5 Reasons Google Ads Isn’t Working For Your Business

5 Reasons Google Ads Isn’t Working For Your Business

5 Reasons Google Ads Isn’t Working For Your Business

5 Reasons Google Ads Isn’t Working For Your Business

Google Ads can be complicated to learn, optimise and master. If you are part of a small team or a freelancer with no specialist knowledge about how to make Google Ads work for you, it can feel like hitting your head against a brick wall. If you’re the underdog coming in trying to not only figure out how to get Google Ads to work for you, but also compete with competitors who are finding success with Google Ads, it can feel impossible.

But before you throw your hands up in the air and declare that Google Ads “just don’t work for me” take a look through my five reasons Google Ads isn’t working for you, and how to change it.

#1 You Are Focusing on Short Tail Keywords

Just in case you’re a true beginner, a short tail keyword is a search term like “fish food”, whereas a long tail keyword equivalent of this would be “freeze-dried cichlid food”. So, if you’re going straight for the most simple, easy to think of keywords and phrases and these are often too broad and conversion cost too much to see a satisfactory ROI.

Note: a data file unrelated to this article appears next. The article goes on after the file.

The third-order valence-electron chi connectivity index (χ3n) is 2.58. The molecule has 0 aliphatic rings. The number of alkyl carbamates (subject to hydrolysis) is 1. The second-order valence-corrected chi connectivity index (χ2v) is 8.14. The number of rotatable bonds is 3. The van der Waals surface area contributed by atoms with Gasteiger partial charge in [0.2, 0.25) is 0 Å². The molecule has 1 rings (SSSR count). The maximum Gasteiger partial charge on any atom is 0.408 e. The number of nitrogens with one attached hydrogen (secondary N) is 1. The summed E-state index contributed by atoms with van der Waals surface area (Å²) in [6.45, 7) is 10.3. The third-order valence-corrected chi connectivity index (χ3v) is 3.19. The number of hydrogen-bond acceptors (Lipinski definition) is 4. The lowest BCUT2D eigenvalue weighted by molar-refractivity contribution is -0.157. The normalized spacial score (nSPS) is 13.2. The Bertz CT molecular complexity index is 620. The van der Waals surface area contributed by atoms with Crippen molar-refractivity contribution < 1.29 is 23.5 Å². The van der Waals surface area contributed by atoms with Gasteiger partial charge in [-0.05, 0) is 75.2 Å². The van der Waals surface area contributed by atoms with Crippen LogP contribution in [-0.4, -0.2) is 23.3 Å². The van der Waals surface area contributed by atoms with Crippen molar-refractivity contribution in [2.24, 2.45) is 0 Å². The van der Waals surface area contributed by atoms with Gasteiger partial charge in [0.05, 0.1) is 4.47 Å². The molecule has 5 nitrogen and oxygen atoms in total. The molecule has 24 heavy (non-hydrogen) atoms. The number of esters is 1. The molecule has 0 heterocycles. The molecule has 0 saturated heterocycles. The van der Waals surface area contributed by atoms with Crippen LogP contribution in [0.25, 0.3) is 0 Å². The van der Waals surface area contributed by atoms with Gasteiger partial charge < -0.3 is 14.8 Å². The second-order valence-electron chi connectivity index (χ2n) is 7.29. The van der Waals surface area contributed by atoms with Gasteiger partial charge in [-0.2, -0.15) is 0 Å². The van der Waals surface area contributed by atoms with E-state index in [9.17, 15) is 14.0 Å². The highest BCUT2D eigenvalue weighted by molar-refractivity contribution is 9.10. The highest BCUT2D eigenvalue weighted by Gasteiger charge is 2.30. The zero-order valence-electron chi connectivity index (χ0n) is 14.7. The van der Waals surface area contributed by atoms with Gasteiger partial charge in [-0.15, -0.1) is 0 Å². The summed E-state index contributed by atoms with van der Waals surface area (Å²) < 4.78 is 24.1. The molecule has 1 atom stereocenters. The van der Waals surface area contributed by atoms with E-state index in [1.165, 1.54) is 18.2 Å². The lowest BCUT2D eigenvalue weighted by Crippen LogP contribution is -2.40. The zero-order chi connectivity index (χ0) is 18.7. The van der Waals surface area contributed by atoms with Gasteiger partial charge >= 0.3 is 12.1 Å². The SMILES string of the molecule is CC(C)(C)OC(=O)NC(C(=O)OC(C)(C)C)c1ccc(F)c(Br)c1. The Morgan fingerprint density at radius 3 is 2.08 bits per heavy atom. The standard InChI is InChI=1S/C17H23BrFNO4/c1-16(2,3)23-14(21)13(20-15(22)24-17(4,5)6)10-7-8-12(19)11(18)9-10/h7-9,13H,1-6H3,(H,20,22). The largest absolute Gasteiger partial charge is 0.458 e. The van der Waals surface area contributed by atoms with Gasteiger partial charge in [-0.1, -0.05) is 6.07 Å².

The best way to choose keywords is to choose terms that people search for when they are specifically looking for something. So, in the example above, if someone is looking for a specific type of fish food for their specific fish, they aren’t going to want to be bombarded with the thousands of results they’ll get from searching “fish food”. So, if you’re the retailer selling freeze frozen cichlid food you can get far better results if you use long-tail keywords like these, as they cost less and will convert at a higher rate.

This is often where beginners fail because they go straight for the obvious and see no results. You want to go directly to your ideal audience by narrowing the net you cast. 

#2 Throwing Spaghetti at the Wall

Another common problem for new marketers is that they jump into Google Ads, create a few Google recommended campaigns and sit back for weeks or even months to see what works with no real thought to what they’re doing, and then wonder why they aren’t seeing results.